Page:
Here’s a simple reality of home buying: No property is completely perfect. Even if you find something that’s pretty close to your dreams, there will probably be some little thing you’ll just have to overlook, or else something you’ll want to change—the paint color in one room, a piece of carpet that’s seen better days, cabinet hardware that’s not quite to your liking.
When touring homes, one of the most important principles is knowing when to compromise: If you see a space that’s just right for you, save for a few easily addressed cosmetic issues, it’s probably best not to let those nitpicks sink the sale.
But then again, it’s just as important for homebuyers to know when not to compromise—when to stand firm for the features and amenities they really want.
In today’s blog post, we’re going to provide some guidance for navigating this key juncture—the times you’ll want to settle, and the times when you really shouldn’t.
As always, we’ll also point you to your free SOLD.com seller’s report. One day you may be listing rather than buying, and this report will tell you how to sell your own home, and ensure it gets sold for top dollar. We’re always here to help you sell your home, so claim your report today.
Now, on to buying!
When to Compromise and When Not To: Tips for Homebuyers
Start with a List
Before you even start looking at homes, it may be wise to make a list of your priorities—the things you really want in a house; the things that are absolutely non-negotiable; and the things that could be nice, but you can potentially live without.
Having a list of priorities, perhaps divided into Negotiable and Non-Negotiable, can be a valuable guide to you as you start looking at specific homes.
Cosmetic vs. Non-Cosmetic
As you think about when to compromise and when not to, your decisions will often fall along the lines of what’s ultimately cosmetic and what’s a little more permanent.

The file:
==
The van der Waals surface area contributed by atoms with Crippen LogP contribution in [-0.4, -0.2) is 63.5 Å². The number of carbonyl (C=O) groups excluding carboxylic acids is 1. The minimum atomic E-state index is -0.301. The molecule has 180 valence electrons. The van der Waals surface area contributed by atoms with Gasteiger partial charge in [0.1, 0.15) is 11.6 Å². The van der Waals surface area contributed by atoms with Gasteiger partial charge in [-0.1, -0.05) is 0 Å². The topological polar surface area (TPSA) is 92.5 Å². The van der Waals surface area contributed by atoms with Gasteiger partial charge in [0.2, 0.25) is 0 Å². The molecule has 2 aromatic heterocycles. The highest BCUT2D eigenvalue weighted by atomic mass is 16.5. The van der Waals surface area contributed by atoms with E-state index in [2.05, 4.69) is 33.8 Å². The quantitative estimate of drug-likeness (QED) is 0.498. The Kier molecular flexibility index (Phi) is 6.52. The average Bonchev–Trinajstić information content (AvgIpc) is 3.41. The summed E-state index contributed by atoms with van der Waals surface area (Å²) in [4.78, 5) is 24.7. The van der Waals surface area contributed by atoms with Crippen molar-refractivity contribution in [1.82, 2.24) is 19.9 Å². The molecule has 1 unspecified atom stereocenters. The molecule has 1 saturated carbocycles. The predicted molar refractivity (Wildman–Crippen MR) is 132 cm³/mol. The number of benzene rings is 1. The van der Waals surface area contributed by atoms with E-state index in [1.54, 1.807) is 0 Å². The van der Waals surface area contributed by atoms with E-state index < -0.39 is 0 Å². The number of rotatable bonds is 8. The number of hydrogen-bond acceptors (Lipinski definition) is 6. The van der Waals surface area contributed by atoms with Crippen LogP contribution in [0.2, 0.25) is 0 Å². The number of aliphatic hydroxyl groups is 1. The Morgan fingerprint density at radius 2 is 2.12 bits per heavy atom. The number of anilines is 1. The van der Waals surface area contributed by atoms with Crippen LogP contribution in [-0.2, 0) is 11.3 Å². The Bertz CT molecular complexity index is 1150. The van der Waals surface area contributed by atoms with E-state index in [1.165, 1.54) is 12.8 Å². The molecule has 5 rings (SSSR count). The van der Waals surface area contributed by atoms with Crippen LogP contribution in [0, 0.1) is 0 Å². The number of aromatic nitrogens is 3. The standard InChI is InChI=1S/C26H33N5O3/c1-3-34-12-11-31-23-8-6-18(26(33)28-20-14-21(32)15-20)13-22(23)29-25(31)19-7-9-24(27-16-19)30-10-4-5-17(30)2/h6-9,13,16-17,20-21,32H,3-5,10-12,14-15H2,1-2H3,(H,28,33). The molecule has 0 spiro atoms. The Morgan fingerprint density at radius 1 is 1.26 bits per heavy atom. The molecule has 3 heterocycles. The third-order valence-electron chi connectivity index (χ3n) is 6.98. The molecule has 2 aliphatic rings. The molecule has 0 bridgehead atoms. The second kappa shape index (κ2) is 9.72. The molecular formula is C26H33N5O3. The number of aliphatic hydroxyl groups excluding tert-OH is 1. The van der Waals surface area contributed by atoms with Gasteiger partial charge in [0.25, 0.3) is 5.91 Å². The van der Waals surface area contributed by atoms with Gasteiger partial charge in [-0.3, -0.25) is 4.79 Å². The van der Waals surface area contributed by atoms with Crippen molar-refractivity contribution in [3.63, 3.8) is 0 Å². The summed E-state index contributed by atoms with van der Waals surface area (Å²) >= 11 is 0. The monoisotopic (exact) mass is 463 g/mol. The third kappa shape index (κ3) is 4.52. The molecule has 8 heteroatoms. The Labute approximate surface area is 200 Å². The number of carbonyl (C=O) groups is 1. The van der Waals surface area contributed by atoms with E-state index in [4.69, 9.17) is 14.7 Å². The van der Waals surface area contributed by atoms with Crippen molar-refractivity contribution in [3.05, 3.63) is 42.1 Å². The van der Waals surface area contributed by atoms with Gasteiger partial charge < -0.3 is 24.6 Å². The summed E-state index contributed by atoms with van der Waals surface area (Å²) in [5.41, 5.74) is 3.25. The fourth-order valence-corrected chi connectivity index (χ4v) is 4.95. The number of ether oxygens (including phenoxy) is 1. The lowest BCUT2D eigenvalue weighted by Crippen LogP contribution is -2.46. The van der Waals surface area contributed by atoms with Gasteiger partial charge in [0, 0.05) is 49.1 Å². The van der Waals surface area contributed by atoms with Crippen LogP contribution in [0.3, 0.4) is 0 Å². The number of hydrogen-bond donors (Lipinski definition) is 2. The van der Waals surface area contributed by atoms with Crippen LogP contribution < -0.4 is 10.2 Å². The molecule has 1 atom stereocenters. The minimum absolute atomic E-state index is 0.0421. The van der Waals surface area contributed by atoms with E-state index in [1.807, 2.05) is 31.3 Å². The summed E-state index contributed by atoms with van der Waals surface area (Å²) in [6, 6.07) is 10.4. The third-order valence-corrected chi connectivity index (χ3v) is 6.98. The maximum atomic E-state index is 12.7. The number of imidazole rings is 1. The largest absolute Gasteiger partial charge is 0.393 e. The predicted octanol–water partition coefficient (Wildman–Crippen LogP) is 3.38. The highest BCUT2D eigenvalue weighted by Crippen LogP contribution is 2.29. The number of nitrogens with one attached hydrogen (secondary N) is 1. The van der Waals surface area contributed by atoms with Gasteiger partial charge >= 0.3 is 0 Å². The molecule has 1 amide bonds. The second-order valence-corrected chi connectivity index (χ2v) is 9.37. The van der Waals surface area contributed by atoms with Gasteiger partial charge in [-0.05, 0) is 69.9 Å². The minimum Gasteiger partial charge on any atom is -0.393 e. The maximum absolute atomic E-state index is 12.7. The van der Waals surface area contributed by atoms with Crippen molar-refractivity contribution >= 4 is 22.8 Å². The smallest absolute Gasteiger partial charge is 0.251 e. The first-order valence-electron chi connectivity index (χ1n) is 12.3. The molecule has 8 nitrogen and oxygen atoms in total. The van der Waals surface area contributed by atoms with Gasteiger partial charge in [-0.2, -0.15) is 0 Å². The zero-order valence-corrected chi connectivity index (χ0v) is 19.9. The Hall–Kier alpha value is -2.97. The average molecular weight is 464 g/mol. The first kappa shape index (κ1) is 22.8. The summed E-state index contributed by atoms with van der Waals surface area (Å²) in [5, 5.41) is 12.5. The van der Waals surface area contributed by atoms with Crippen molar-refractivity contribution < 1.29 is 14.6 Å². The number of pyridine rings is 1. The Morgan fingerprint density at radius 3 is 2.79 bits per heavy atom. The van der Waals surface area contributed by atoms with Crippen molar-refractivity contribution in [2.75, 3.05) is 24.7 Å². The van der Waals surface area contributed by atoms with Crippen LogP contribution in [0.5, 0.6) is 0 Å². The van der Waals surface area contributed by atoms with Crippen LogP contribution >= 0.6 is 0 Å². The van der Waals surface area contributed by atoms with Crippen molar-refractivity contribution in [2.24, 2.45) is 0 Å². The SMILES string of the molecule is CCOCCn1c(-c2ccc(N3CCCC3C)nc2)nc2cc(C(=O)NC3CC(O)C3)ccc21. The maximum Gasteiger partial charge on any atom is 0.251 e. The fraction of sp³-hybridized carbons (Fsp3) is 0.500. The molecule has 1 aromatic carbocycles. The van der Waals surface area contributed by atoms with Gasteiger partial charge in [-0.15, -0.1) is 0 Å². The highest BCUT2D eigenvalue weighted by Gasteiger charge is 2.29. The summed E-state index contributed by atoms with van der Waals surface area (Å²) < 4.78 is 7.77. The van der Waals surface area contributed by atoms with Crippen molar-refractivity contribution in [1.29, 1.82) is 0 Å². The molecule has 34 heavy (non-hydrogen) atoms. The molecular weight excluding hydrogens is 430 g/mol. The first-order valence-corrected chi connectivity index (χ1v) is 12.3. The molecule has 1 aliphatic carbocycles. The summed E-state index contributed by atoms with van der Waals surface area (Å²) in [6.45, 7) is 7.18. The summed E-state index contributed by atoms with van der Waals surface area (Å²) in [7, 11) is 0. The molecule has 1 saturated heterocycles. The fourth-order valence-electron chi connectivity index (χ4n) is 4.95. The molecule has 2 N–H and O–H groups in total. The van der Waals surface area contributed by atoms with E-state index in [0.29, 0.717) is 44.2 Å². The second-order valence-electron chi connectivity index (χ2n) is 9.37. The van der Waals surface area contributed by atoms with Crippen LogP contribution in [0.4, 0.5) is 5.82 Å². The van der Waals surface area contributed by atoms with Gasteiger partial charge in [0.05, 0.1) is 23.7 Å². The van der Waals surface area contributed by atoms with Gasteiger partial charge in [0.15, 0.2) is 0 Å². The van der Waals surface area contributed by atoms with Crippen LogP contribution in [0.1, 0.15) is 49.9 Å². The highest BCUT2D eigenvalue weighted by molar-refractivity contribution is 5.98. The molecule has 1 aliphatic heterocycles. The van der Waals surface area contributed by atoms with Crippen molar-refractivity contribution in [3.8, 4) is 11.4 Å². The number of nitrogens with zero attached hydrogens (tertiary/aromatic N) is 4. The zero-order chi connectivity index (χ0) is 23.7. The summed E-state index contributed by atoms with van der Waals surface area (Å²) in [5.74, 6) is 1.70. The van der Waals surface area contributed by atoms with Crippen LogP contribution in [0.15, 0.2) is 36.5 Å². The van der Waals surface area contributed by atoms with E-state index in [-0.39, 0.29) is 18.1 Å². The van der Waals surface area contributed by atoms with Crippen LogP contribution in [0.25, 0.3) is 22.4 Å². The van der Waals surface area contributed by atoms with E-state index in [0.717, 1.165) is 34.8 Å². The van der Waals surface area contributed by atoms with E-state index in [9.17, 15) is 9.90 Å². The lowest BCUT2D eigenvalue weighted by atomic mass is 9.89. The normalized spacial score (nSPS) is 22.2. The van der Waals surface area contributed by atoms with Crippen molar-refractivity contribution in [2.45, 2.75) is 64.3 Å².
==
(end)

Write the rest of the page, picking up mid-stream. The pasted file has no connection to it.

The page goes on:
Basically, if it’s something that’s quick, easy, and inexpensive to fix—paint colors, hardware, even carpeting—then it’s probably something where you should be open to a compromise. But if it’s something that’s impossible or extremely difficult to change, like the actual floor plan, then it’s probably an area where you want to stick to your guns.
When to Look the Other Way
Specifically, here are some common cosmetic issues where it’s often okay to compromise.
- Wallpaper. Yes, wallpaper can look woefully outdated. And yes, most wallpaper looks dingy over time. But the thing about wallpaper is, it’s pretty easy to take down. You don’t need any special skills, and it doesn’t really cost anything. It’s probably not something you want to lose a house over.
- Ugly cabinet hardware. Again, the knobs or handles on the cabinetry can be replaced very easily, and it usually doesn’t cost much.
- Bad paint jobs. You may not be wild about the neon pink paint job in the family room— but it’ll just take a few hours to repaint it in a hue of your choosing. And even if you end up hiring someone to paint for you, it’s still a fairly easy fix that won’t break the bank.
- Grungy carpet. Nasty carpet can be a bummer, but it doesn’t have to be permanent. Carpet cleaning and carpet replacement are both viable options.
- Outdated light fixtures. Whether you want to tackle it as a DIY project or enlist a local handyman, light fixtures usually pop out pretty easily, and you can pick a replacement that suits your tastes.
We’re Here to Help You Buy & to Help You Sell Your Home
Sometimes it behooves homebuyers to know what they want and to accept nothing less—but when the issues are all aesthetic ones, there’s virtue in knowing when to compromise.
We hope this has been a helpful resource for buyers. And for sellers, we invite you again to claim your free report from SOLD.com. In it, you’ll get individualized advice on how to get your place sold, as easily as possible and for top dollar. Whether you plan to sell your own home or work with a Realtor, get your report today!